Timothy Ridout, selected as a BBC New Generation Artist in 2019, is one of the most sought after violists of his generation. This season he appears as soloist with the Orchestre de Lille, Salzburg Camerata, Philharmonia Orchestra, Chamber Orchestra of Europe, Tapiola Sinfonietta, Orchestre National Bordeaux Aquitaine, Aachen Symphony, BBC Symphony and Siberian State Symphony Orchestras. Ridout was selected to join the Borletti-Buitoni Trust’s roster of Fellowship winners for 2020. In January 2020 he won Hamburg Symphoniker’s inaugural Sir Jeffrey Tate Prize.
Other highlights this season include recitals at Wigmore Hall, Auditorium du Louvre and the Lucerne Festival. Ridout takes part in the Lockenhaus, Heimbach and Kronberg Festivals, collaborating with Isabelle Faust, Janine Jansen, Kian Soltani, Benjamin Grosvenor, Lars Vogt, Nicolas Altstaedt and Christian Tetzlaff, among many others. Further afield he returns to Japan and joins the Marlboro Academy in the USA on the invitation of Mitsuko Uchida.
Over the last year Ridout has made his debut with the Hamburg Symphoniker, undertaken a residency with Baden-Baden Philharmonie, and performed the Walton Concerto with the Tonhalle-Orchester Zurich under the auspices of the Orpheum Foundation. He has worked with conductors including Christoph Eschenbach, David Zinman, Gabor Takács-Nagy, Sylvain Cambreling, Jamie Phillips and Sir Andras Schiff.
During 2019 Ridout collaborated with Steven Isserlis, Joshua Bell, Jeremy Denk, the Quatuor Arod and Nash Ensemble at Wigmore Hall and made his debut at the Konzerthaus Berlin, Heidelberger-Frühling, Montpelier and Aspen Music Festivals. Sought after as a chamber musician he took part in festivals across Europe including the Bergen, Rosendal, Evian, Boswil Sommer, Musikdorf-Ernen and Molyvos Festivals.
In 2016 Ridout won 1st Prize in the Lionel Tertis Competition and was selected by Young Classical Artists Trust (YCAT). Other prizes include the 2019 Thierry Scherz Award at the Sommets Musicaux de Gstaad and 1st Prize at the 2014 Cecil Aronowitz Competition.
Born in London in 1995, Ridout studied at the Royal Academy of Music graduating with the Queen’s Commendation for Excellence. He completed his Masters at the Kronberg Academy with Nobuko Imai in 2019 and in 2018 took part in Kronberg Academy’s Chamber Music Connects the World.
Ridout records for the Harmonia Mundi Nova series and with Orchestre de Chambre de Lausanne for Claves Records. He plays on a viola by Peregrino di Zanetto c.1565 – 75 on loan from a generous patron of Beare’s International Violin Society.
“The irregular rhythms of Martinů’s Rhapsody-Concerto sound completely natural in Ridout’s hands as he alternates between unobstructive technical brilliance in the fast sections and a disarmingly gorgeous singing tone in the piece’s concluding moments.”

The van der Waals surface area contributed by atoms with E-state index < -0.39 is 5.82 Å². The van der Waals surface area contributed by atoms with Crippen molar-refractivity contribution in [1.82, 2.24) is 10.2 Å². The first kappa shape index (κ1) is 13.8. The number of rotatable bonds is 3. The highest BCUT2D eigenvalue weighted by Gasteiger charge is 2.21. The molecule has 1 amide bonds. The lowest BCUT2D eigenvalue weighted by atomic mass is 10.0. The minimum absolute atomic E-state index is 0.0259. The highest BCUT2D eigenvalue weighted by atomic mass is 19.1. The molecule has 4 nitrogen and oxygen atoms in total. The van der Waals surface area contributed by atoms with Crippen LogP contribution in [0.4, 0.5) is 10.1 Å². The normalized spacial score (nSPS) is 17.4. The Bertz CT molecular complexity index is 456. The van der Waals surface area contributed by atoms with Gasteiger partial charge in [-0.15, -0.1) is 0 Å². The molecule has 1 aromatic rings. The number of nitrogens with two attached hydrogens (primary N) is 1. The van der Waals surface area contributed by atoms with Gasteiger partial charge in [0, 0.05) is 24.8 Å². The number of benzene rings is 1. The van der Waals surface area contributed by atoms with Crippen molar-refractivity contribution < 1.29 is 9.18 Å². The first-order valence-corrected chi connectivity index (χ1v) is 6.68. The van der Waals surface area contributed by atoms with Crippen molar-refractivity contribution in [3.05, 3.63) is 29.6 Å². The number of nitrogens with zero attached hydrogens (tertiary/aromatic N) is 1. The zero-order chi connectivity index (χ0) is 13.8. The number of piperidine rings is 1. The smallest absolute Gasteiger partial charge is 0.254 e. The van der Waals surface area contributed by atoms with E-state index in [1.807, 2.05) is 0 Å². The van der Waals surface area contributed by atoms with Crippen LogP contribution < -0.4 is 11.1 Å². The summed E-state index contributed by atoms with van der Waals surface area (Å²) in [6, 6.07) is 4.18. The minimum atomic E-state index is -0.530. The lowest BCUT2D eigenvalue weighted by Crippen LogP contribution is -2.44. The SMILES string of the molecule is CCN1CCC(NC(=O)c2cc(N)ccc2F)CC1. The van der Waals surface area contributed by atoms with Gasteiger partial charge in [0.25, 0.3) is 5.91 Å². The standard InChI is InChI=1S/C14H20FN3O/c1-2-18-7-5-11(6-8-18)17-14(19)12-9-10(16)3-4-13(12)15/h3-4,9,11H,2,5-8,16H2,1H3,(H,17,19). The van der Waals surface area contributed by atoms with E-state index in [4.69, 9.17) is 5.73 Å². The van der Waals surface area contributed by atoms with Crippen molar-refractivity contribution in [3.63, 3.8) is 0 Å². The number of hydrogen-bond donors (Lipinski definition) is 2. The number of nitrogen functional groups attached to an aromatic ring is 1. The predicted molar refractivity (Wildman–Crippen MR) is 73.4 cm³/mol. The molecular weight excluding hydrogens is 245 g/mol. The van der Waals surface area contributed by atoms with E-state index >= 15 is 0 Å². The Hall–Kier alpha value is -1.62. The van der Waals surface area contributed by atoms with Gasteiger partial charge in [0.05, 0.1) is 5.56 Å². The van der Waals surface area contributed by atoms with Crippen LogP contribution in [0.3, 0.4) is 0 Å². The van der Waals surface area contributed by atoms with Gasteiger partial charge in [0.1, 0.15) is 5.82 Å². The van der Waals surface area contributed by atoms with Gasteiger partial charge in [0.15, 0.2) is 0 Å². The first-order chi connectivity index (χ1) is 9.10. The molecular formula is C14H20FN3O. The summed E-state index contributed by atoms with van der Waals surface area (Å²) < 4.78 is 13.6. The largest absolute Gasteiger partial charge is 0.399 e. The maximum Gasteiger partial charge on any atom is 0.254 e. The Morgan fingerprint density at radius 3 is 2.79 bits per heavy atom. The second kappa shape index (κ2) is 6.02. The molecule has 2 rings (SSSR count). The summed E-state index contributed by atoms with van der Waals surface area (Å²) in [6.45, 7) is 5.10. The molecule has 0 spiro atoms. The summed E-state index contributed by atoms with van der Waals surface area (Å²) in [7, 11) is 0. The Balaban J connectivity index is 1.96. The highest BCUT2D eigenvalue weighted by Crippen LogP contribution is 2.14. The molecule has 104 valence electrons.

(The Strad, May 2020)
‘There was a persuasive sense of journeying towards a clear ‘end’: and, in the closing moments the frenetic alternation of arpeggiation and chordal outbursts cleared into a pizzicato conclusion of striking beauty and resonance.’
“The young violist Timothy Ridout plays four striking works with viola. In his the mid-twenties, he is already the recipient of many awards. It is therefore not surprising that he not only performs with a sophisticated technique, but presents a very personal interpretation.”
(Pizzicato, March 2020)
“You don’t even have to hear Timothy Ridout. You can see what he has to say with his instrument […]”
(Hamburger Abendblatt, February 2020)
“[…] a performer whose touch could not be surer and whose musical instinct inspires confidence on every level, all conveyed through 24-carat dark-gold tone. Ridout won the Lionel Tertis Viola Competition a few years back and I think Tertis himself would be proud.“
(The Arts Desk, February 2020)
“Violist Timothy Ridout shines with virtuosity.”
(Neueste Nachrichten, January 2019)
(Badisches Tagblatt, January 2019)
“Top performances were in abundance… Amongst the standouts was Timothy Ridout’s transfixing rendition of Britten’s Lachrymae. Closing a concert intended as an elegy to Benjamin Britten on the very date of the composer’s 100th birthday, the young British violist soared to new heights in a rendition that brought many to tears, a virtual recreation of the Dowland text, ‘Flow my tears’.”
(Viola Congress Rotterdam, Utrecht Strings, November 2018)
“I was strongly impressed by the gorgeous singing tone that Timothy Ridout produced. Furthermore, he was soulful and sensitive in his delivery of the music… I greatly admired Timothy Ridout’s performance of this great concerto [Walton]… He was able to deliver when virtuosity was required, but what will live longest in my memory was his wonderful response to the many ardently lyrical passages.”
(Seen and Heard International, August 2018)
“…Ridout tilting Walton’s final chord from minor to major in such an understated way that it became the most modest of triumphs.”
(Bachtrack, August 2018)
“This disc contains some of the best music written for the viola in the 19th Century… [Ridout] is a fine, young violist with a solid tone, perfect intonation, solid technique, and charisma. I look forward to hearing more from him.”
(American Record Guide, 2018)
“A gorgeous tone, a thoughtful approach to phrasing and an infectious sense of impetuosity.”
(The Gramophone, May 2017)
“Ridout displays a consistently imaginative ear for tonal colours and an exciting variety of vibrato … clearly a talent to follow.”
(The Strad, July 2017)
“Timothy Ridout, with his technical perfection and beautifully warm and soft tone, perfectly matched the Romantic yearning [of Cecil Forsyth’s Viola Concerto in G minor].”
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